Profiting Through Passion

General Session speaker Scott Stratten emphasizes the customer experience.

October 08, 2018

LAS VEGAS – The spirit of competition infused with humor set the tone for Monday’s General Session. NACS Chairman Joe Sheetz, president and CEO of Sheetz Inc., kicked off the session and introduced keynote speaker and marketing master Scott Stratten. They both peppered their inspirational remarks with stories to help retailers visualize strategies for driving store growth and profits.

Stratten, a motivational speaker and bestselling author, used his own brand of humor to illustrate the most important marketing tip across all generations: Provide a good customer experience.

“When you see a brand or a logo, psychologically we do things—we think of a recent experience we had or heard about that brand, or an extreme experience we had or heard about with that brand,” Stratten said. “When we evoke emotion, we spread emotion.”

If you think you can’t change your store’s branding, you’re wrong, said Stratten. In fact, your view of a brand can change from a story that didn’t even happen to you. To illustrate his point, Stratten shared a story of a Ritz-Carlton hotel’s effort to reunite a child with the stuffed animal he left there after a family vacation. Not only did the hotel overnight the stuffed giraffe “Joshie” to his family, the staff included a letter and photos of Joshie enjoying time at the resort. Stratten said his favorite part of this story is the fact that a hotel laundry employee and front desk attendant led the effort.

“The front-line people are the ones who made this happen. If you want to improve your bottom line, you need to improve your front line,” he said. “What do you think the father of that child is doing now? He’s telling everybody about the good experience he had.”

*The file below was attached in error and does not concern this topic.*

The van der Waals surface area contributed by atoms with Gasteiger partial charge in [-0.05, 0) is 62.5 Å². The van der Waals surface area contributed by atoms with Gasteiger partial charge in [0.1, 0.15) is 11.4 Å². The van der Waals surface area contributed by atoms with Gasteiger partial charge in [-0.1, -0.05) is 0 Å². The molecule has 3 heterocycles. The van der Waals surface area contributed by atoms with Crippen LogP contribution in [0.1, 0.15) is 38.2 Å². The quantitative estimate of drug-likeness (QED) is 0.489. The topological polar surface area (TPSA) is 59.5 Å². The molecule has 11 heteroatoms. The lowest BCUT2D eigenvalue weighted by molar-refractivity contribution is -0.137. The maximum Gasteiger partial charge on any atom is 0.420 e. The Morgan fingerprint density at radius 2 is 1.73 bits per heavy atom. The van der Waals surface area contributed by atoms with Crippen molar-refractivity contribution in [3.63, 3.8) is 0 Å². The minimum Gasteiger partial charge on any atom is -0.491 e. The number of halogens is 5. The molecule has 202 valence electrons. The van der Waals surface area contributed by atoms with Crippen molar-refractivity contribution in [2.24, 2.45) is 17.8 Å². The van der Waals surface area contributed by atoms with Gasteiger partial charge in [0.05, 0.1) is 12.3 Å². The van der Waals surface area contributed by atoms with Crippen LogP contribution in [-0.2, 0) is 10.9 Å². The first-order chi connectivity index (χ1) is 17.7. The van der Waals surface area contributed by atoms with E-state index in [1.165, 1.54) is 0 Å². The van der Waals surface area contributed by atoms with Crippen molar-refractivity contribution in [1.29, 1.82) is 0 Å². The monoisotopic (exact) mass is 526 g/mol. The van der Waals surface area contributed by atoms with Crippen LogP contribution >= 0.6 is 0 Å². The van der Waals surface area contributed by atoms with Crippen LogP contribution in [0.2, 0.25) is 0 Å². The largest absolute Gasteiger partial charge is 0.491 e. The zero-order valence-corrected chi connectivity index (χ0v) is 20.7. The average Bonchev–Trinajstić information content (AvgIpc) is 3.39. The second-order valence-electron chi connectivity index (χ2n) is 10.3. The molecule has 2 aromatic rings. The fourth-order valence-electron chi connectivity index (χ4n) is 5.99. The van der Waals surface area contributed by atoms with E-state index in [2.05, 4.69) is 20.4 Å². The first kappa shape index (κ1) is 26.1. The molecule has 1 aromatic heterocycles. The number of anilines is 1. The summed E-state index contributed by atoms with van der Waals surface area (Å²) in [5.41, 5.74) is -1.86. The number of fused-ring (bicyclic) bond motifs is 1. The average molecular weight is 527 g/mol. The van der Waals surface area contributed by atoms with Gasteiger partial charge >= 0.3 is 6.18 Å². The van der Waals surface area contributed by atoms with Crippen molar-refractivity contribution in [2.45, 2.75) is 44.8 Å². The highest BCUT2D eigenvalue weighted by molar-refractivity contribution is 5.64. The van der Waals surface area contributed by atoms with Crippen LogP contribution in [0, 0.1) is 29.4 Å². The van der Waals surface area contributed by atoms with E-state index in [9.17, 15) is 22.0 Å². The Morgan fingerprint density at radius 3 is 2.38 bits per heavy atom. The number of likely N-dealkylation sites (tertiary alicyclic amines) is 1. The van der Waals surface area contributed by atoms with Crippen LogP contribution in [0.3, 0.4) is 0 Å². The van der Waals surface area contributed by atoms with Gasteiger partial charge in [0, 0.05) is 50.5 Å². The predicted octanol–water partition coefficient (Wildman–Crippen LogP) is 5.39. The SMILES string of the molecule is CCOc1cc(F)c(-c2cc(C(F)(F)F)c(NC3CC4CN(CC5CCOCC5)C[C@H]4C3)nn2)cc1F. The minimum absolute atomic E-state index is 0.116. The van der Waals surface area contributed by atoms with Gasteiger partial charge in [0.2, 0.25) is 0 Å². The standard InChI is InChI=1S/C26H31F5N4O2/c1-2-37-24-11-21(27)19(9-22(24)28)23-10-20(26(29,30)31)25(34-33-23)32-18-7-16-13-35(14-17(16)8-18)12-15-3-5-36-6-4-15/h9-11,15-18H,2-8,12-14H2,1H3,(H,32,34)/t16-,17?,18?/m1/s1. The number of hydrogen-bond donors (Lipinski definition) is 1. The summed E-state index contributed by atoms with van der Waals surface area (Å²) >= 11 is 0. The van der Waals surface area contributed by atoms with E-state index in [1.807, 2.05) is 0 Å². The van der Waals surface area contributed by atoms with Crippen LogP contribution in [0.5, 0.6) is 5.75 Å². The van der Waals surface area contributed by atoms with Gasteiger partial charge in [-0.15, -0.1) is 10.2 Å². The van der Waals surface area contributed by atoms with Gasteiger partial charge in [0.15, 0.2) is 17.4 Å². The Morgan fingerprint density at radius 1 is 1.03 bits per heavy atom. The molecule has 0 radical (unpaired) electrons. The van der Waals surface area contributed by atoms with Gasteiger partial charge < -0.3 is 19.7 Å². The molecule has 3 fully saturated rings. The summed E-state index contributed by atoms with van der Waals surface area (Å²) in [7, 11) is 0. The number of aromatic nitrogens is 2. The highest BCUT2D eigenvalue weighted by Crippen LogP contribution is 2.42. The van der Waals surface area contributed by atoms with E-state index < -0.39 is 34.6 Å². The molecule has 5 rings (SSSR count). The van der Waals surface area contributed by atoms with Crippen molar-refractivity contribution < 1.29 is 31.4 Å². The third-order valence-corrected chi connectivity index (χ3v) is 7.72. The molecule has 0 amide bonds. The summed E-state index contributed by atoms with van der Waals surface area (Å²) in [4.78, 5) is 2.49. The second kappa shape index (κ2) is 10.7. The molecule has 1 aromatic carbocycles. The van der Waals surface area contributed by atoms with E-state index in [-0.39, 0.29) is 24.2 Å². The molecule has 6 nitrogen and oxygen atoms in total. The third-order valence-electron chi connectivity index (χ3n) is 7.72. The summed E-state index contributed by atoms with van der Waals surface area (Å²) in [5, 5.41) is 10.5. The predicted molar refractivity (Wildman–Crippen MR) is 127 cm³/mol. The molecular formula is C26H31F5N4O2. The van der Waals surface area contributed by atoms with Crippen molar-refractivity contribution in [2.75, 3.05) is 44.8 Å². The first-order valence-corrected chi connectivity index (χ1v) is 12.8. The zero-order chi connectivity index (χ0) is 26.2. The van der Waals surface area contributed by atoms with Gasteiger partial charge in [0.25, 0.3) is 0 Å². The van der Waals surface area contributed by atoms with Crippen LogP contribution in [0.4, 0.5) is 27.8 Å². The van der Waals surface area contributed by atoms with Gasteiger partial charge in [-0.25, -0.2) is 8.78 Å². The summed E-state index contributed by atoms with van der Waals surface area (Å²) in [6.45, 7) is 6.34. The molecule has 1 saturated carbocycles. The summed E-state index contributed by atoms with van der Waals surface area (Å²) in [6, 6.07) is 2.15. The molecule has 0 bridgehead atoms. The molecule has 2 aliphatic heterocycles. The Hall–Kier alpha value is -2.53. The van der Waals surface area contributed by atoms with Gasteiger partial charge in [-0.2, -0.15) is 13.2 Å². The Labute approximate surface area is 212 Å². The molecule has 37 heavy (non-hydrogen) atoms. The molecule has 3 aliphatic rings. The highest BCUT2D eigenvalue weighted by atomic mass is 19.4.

There are three types of customers, he said: The ecstatic customer, the static customer and the vulnerable customer. The static customer is the one who should concern retailers the most because he or she is indifferent to your brand. This customer doesn’t care about the products you carry or your pricing, Stratten said. What matters is how you made him or her feel while in the store.

Branding becomes a problem when what a company advertises doesn’t fit the experience. And that starts with employees, he said.

“If you want to market better, you hire better. The best hiring you can do is to treat your current employees well because they’ll refer other employees, and it costs less.”

Employee value was a central theme in Sheetz’s opening remarks, as well. He said employees are critical to the customer experience.

“I believe that more than ever, the customer experience is what can differentiate us from every other channel,” Sheetz said. “Yes, you can get a box delivered from Amazon that has a smile on it, but we can give you an experience delivered by an actual smiling face.”

All of this happens through the lens of fulfilling the convenience needs of customers, Sheetz said. The key is to do it in a way “where they don’t feel like you are marketing to them.”

Today, c-store competition isn’t just “the guy down the street,” Sheetz said. It’s anyone who wants to sell convenience.

“Let’s face it, no one wants to be the ‘inconvenience’ store,” he said. “This means we need to constantly evolve to compete for our customers’ share of wallet and attention. But we can’t get distracted. We need to focus on what we do best, as opposed to copying whatever someone else is doing.”